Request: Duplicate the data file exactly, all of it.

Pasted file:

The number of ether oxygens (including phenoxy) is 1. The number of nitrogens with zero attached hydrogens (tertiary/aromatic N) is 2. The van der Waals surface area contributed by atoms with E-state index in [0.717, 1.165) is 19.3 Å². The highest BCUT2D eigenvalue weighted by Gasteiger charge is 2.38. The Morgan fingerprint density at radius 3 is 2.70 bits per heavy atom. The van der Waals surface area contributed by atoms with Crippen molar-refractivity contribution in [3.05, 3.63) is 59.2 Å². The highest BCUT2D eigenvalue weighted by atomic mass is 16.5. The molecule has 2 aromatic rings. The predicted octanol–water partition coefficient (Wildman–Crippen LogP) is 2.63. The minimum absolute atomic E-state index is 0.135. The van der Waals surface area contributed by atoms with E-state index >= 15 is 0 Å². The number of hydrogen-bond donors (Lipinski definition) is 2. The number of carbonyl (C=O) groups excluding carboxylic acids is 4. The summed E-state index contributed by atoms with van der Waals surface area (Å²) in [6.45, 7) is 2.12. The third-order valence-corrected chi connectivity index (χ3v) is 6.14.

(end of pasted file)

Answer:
The number of ether oxygens (including phenoxy) is 1. The number of nitrogens with zero attached hydrogens (tertiary/aromatic N) is 2. The van der Waals surface area contributed by atoms with E-state index in [0.717, 1.165) is 19.3 Å². The highest BCUT2D eigenvalue weighted by Gasteiger charge is 2.38. The Morgan fingerprint density at radius 3 is 2.70 bits per heavy atom. The van der Waals surface area contributed by atoms with Crippen molar-refractivity contribution in [3.05, 3.63) is 59.2 Å². The highest BCUT2D eigenvalue weighted by atomic mass is 16.5. The molecule has 2 aromatic rings. The predicted octanol–water partition coefficient (Wildman–Crippen LogP) is 2.63. The minimum absolute atomic E-state index is 0.135. The van der Waals surface area contributed by atoms with E-state index >= 15 is 0 Å². The number of hydrogen-bond donors (Lipinski definition) is 2. The number of carbonyl (C=O) groups excluding carboxylic acids is 4. The summed E-state index contributed by atoms with van der Waals surface area (Å²) in [6.45, 7) is 2.12. The third-order valence-corrected chi connectivity index (χ3v) is 6.14.